Directed hypergraphs can be drawn as shown in the example in Figure 1C. For simplifying drawing and analysis, directed hypergraphs are often converted (Figure 1C, right) either to directed substrate graphs (similar to the graph in Figure 1A) or to directed bipartite graphs. In the latter, both reactions and metabolites are represented as two different types of nodes, and edges exist only from metabolites to reactions, or vice versa. In contrast to the simple graph projection used in the substrate graph, the bipartite graph still reflects the original information from the hypergraph. This representation can be used to determine a number of relevant topological network properties using graph-theoretical techniques [16]. However, even in bipartite graphs, graph-theoretical methods may not be appropriate when analyzing functional properties that require an explicit consideration of the AND connections between reactants and products. For example, as one can easily verify, removing reaction R1 from the reaction network in Figure 1C implies that a continuous production of E from A alone would not be possible anymore. However, a path from A to E still exists in the bipartite graph (via nodes R2, D, and R3), which might suggest that this was still possible. Techniques of the popular constraint-based analysis of metabolic networks [15] directly operate on the stoichiometric matrix and therefore take the hypergraphical nature of metabolic networks explicitly into account. Using a prominent example from the central metabolism (production of sugars from fatty acids), a recent contribution illustrates that non-functional pathways might be detected in metabolic networks when paths in the underlying graph representation are interpreted as valid routes [17]. A widely used concept for pathways in hypergraphical reaction networks is based on elementary (flux) modes, which are minimal functional sub-networks able to operate in steady state [18]. Elementary modes are better suited for studying functional aspects of metabolic networks than simple paths in the graph representation. However, it comes at the expense of higher computational efforts. For example, the calculation of the elementary mode with the smallest number of reactions involved is much harder (NP-hard [19]) than the easy problem of computing shortest paths in graphs. Furthermore, some problems can be safely studied in the graph representation. An example from Figure 1C: The shortest “influence” path along which a perturbation in the concentration of metabolite A can spread over the network and affect the concentration of node E involves two steps (reactions R2 and R3) and can be deduced from both graph representations. Even if reaction R1 is absent, this path would be valid if we assume that the concentration of B is non-zero at the beginning. What would not be possible with R2 and R3 alone, as discussed above, is a continuous production of E when A is provided as a substrate.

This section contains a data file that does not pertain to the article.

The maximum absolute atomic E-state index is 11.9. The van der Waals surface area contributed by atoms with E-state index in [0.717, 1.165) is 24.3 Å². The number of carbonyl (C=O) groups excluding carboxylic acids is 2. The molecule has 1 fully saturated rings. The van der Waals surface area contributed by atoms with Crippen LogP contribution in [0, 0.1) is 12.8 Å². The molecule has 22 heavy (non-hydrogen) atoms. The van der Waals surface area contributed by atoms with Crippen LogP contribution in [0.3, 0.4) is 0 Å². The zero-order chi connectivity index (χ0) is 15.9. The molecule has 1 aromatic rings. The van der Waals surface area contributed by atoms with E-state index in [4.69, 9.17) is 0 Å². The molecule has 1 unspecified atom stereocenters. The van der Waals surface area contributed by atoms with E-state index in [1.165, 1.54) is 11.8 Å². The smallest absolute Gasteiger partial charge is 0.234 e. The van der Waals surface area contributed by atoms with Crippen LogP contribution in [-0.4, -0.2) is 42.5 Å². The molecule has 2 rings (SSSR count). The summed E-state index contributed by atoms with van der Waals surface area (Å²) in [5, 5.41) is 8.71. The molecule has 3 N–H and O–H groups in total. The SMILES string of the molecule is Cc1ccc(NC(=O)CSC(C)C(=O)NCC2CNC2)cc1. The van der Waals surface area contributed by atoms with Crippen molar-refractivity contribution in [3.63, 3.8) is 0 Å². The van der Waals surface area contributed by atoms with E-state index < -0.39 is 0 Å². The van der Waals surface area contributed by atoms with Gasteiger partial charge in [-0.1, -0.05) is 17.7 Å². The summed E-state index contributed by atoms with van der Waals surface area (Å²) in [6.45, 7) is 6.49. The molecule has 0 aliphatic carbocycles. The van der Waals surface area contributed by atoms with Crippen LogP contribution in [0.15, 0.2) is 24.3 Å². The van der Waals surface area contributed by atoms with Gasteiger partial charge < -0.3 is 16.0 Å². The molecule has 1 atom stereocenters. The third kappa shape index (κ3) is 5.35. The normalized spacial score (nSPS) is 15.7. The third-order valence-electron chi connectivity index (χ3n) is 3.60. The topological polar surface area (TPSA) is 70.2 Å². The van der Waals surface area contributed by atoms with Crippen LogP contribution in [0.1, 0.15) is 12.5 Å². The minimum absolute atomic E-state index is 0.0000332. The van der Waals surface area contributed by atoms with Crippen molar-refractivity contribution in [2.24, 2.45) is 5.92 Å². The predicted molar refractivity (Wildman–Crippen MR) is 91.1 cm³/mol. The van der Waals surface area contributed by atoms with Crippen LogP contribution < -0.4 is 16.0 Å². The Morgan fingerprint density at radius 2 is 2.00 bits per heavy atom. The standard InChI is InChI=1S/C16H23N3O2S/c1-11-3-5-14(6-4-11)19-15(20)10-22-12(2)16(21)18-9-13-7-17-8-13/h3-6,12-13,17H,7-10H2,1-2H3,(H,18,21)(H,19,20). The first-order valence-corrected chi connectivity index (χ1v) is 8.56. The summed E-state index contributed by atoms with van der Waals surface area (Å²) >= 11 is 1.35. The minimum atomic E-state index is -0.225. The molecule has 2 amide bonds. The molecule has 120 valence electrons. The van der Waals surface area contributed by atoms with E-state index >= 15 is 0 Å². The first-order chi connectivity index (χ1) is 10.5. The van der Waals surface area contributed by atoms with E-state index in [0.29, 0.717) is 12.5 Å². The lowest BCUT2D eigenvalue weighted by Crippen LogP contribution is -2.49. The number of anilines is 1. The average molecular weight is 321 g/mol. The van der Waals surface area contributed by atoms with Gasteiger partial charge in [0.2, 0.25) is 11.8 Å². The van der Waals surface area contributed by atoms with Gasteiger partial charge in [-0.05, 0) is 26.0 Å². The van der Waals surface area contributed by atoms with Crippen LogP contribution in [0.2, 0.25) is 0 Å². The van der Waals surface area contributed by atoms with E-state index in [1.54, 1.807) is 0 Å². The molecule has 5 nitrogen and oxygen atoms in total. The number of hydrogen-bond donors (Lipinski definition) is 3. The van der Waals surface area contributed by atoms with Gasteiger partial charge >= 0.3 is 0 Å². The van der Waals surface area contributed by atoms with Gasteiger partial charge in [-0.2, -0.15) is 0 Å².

Another application of directed hypergraphs in computational biology is the representation of logical relationships in signaling and regulatory networks. Interaction graphs (signed directed graphs) are commonly used topological models for causal relationships and signal flows in cellular networks. For example, in Figure 1D, species A and B have a positive and C a negative influence on the activation level of D. However, due to the 1∶1 relationships, we cannot decide which combinations of input signals of D will eventually activate D itself. With additional information, a refined hypergraph representation might be constructed as in the right part of Figure 1D: The hyperarc connecting A and B with D expresses a logical AND, whereas the (simple) red hyperarc from C to D indicates an alternative way to activate D, namely if the inhibiting species C is not active. Hence, this hypergraph expresses the Boolean function “D gets activated if A AND B are active OR if C is inactive”. In fact, any Boolean network can be represented by a directed hypergraph [9], which can be advantageous when analyzing biologically relevant network properties [9],[20],[21]. Again, a correct analysis of network function and dysfunction, e.g., which knock-out combinations guarantee an inactivation of D in Figure 1D, requires the explicit consideration of AND relationships properly captured by hypergraphs.

Algorithmic Considerations